Chayim Shvarzblat – For Those who Doubted and Those who Believed

Chayim Shvarzblat graduated from the Académie de la Grande Chaumière in Paris in 1979. He has exhibited at thirty solo exhibitions, and at more than one hundred exhibitions at home and abroad. He has been awarded many times for his work. He has directed various art projects and collaborated on international fine arts projects. Chayim […]

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Chayim Shvarzblat graduated from the Académie de la Grande Chaumière in Paris in 1979. He has exhibited at thirty solo exhibitions, and at more than one hundred exhibitions at home and abroad. He has been awarded many times for his work. He has directed various art projects and collaborated on international fine arts projects. Chayim Shvarzblat began his studies at the New York School of Art. His artworks can be found in many public and private spaces, as well as in private collections throughout the US and around the world. He occasionally works in design, short film, illustration and production of illustrated books, conducting art workshops and individual art lessons for prospective students of higher art schools.

On this occasion, we spoke with the award-winning painter Chayim Shvarzblat. He spoke openly about the pros and cons of being an artist, the existence of future artist generations, and about mastering the knowledge and skills of both traditional tools and new technological tools.

I paint like I breathe. Being the same, and in constant change. So, I entered the world of painting and I stayed on that path. I’m not some “based artist”. I don’t belong anywhere. At least that’s how I feel, and the feeling is perfect. There is no drawer I will be tucked into.

Very early on, as a boy, I defined myself as a painter. From the very beginning, I painted on paper, on benches, on walls, and in 1979 I graduated in fine arts.

Today, I live my childhood dream wrapped in this crazy time we live in and I didn’t count on when I dreamed that dream. Formal education is being pushed by some as an imperative, as an alibi. For me, going to art school meant leaving the trenches and throwing the gun to get a brush. It was so long ago, I almost don’t remember.

I think the job of a painter is the loneliest job. With it, I communicate with the world, and art frees me from solitude. It is a vicious circle.

I want to do something that rarely happens in art. Something that leaves the observer out of his comfort zone when he stands in front of my painting and makes him wonder – is such thing possible.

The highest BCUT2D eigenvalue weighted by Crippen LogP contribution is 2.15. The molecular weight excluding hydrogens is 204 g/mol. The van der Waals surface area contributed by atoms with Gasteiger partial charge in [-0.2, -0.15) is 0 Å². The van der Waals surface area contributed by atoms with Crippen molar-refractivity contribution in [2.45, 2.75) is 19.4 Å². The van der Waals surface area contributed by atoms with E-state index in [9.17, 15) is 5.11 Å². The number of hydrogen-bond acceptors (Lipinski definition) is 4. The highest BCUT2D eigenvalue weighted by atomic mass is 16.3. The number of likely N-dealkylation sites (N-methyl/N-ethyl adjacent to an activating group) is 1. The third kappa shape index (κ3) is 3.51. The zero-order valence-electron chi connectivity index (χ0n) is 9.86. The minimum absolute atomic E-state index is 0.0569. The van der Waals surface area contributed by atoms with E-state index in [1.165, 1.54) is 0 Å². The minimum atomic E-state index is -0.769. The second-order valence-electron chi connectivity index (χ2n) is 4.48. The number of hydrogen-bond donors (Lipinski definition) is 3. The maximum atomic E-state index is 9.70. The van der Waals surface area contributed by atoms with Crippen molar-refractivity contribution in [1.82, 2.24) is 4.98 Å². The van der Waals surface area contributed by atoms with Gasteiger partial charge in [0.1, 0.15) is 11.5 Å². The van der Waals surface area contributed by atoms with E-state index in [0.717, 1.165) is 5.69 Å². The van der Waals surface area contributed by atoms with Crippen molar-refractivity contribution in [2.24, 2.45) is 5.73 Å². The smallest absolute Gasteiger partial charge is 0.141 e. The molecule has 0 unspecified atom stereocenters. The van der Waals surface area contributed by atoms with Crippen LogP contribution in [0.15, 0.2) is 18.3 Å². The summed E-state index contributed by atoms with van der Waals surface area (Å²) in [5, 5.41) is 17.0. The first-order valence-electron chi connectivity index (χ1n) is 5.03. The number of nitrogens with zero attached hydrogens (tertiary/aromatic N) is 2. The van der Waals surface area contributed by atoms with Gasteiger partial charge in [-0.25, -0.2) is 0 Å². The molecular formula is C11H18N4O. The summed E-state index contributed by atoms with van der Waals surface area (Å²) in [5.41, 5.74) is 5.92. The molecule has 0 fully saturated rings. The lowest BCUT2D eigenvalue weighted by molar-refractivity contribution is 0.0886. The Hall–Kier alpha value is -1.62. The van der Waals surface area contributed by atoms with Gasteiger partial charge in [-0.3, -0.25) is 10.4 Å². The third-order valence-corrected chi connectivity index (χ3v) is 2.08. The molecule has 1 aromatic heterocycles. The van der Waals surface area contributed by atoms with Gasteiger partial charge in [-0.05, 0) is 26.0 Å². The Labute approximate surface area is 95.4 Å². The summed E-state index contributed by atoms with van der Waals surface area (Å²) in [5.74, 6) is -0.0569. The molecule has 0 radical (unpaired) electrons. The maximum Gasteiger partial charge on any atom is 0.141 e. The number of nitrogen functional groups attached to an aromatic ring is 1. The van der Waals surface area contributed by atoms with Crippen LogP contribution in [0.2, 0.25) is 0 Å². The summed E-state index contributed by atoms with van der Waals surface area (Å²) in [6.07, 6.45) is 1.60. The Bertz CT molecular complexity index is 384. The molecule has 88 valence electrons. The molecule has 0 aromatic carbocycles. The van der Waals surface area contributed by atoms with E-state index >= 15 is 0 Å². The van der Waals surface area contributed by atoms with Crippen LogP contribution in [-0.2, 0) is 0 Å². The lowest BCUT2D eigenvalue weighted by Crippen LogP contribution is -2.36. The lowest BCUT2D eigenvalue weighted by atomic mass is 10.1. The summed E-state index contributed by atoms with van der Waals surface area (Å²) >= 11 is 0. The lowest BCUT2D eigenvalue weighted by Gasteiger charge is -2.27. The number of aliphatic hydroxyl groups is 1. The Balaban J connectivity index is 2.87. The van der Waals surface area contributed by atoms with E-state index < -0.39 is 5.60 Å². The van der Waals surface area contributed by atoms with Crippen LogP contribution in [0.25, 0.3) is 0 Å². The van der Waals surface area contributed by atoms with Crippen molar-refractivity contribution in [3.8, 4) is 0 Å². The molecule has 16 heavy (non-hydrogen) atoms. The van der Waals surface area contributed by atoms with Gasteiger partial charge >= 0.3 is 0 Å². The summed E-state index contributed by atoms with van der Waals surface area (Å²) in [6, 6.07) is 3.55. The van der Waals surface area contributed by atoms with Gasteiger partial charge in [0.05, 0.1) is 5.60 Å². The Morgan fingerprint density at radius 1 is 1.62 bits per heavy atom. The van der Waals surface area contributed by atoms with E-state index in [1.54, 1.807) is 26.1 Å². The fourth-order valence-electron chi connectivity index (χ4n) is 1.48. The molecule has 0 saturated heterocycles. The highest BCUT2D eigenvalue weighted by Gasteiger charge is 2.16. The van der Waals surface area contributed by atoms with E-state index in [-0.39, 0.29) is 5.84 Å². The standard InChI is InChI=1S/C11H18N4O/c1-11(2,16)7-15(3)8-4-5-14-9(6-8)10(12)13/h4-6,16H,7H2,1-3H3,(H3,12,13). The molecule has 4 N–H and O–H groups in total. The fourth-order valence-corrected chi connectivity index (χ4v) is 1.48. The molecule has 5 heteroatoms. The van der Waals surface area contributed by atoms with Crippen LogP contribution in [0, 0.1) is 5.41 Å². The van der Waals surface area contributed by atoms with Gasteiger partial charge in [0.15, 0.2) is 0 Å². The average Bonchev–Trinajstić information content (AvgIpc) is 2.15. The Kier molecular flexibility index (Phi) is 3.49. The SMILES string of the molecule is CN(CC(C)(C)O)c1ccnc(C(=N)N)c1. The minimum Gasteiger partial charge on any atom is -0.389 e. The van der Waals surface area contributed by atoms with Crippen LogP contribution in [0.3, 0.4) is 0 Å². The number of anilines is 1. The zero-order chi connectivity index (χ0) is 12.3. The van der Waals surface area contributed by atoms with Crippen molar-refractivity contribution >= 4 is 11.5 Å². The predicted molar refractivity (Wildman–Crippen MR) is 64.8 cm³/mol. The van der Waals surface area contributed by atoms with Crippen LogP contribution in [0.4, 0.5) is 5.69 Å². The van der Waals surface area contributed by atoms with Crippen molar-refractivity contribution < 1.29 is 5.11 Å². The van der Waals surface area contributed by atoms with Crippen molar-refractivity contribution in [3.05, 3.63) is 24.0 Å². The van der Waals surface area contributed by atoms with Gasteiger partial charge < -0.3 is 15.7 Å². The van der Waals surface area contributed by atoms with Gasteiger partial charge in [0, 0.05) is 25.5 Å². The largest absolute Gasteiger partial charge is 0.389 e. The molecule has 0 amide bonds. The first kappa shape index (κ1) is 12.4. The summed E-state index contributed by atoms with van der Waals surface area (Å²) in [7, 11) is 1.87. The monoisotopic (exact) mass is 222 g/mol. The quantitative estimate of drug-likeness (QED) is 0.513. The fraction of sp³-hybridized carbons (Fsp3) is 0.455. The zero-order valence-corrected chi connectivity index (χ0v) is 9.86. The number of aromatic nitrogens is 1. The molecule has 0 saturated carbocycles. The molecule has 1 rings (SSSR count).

That’s where I try to survive and create. That idea is what keeps me going, though I have to admit, it’s not easy. Almost every day I ask myself many questions, the only answer to which is creation. This daily ritual gives me a reason to live. The ritual of constant learning, changing, choosing the hardest path, constantly asking questions, with a clear head and faith.

Inspiration is music. In silence, I could not bear the brush in my hands. Inspiration is the written word. Inspiration is in history, in religion, in almost everything. Say my neighbor, who can encourage me to create five new paintings. In empty streets and deserted cities. Often at night before bed, I make sketches in my head for future ideas and pictures. The paintings come alone, sometimes turning into dreams, and sometimes going to the canvas. Inspiration is in art history. In everything and everyone. Faces are like books. The face fills the lifespan, that relentless tide of life, and before the water recedes, I note everything in color. Figure as inspiration. Traditional painting as a starting point.

I use every material possible in painting. All the techniques. After a long time I went back to oil as a medium. I don’t have a favorite color. My paintings are like colored diaries telling me when I was happy, when I was afraid, when I was beep hypnotized … when I was hungry.

When I succeed, I will be twice as happy, for those who doubted and those who believed.

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